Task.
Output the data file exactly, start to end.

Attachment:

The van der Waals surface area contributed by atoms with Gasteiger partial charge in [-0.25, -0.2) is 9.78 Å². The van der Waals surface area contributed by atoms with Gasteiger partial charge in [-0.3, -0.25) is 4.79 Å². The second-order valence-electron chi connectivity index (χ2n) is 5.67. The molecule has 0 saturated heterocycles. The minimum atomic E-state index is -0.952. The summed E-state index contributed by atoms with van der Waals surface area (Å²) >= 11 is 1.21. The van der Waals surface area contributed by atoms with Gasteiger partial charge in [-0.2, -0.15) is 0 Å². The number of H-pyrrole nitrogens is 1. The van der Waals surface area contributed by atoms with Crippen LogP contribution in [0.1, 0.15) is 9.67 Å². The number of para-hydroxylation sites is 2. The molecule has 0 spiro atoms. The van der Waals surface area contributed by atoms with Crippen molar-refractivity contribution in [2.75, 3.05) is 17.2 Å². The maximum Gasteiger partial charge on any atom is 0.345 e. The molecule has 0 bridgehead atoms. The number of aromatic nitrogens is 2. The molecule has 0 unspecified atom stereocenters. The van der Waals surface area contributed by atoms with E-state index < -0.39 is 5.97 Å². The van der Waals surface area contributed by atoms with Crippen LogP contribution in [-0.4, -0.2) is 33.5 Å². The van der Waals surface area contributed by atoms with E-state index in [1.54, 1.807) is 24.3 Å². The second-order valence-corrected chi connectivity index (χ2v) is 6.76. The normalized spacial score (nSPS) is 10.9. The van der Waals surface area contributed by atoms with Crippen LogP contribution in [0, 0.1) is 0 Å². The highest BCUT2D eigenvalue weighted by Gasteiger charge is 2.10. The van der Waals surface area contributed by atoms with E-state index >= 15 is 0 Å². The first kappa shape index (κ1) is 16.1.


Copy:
The van der Waals surface area contributed by atoms with Gasteiger partial charge in [-0.25, -0.2) is 9.78 Å². The van der Waals surface area contributed by atoms with Gasteiger partial charge in [-0.3, -0.25) is 4.79 Å². The second-order valence-electron chi connectivity index (χ2n) is 5.67. The molecule has 0 saturated heterocycles. The minimum atomic E-state index is -0.952. The summed E-state index contributed by atoms with van der Waals surface area (Å²) >= 11 is 1.21. The van der Waals surface area contributed by atoms with Gasteiger partial charge in [-0.2, -0.15) is 0 Å². The number of H-pyrrole nitrogens is 1. The van der Waals surface area contributed by atoms with Crippen LogP contribution in [0.1, 0.15) is 9.67 Å². The number of para-hydroxylation sites is 2. The molecule has 0 spiro atoms. The van der Waals surface area contributed by atoms with Crippen molar-refractivity contribution in [2.75, 3.05) is 17.2 Å². The maximum Gasteiger partial charge on any atom is 0.345 e. The molecule has 0 bridgehead atoms. The number of aromatic nitrogens is 2. The molecule has 0 unspecified atom stereocenters. The van der Waals surface area contributed by atoms with E-state index < -0.39 is 5.97 Å². The van der Waals surface area contributed by atoms with Crippen LogP contribution in [-0.4, -0.2) is 33.5 Å². The van der Waals surface area contributed by atoms with E-state index in [1.54, 1.807) is 24.3 Å². The second-order valence-corrected chi connectivity index (χ2v) is 6.76. The normalized spacial score (nSPS) is 10.9. The van der Waals surface area contributed by atoms with Crippen LogP contribution in [0, 0.1) is 0 Å². The highest BCUT2D eigenvalue weighted by Gasteiger charge is 2.10. The van der Waals surface area contributed by atoms with E-state index >= 15 is 0 Å². The first kappa shape index (κ1) is 16.1.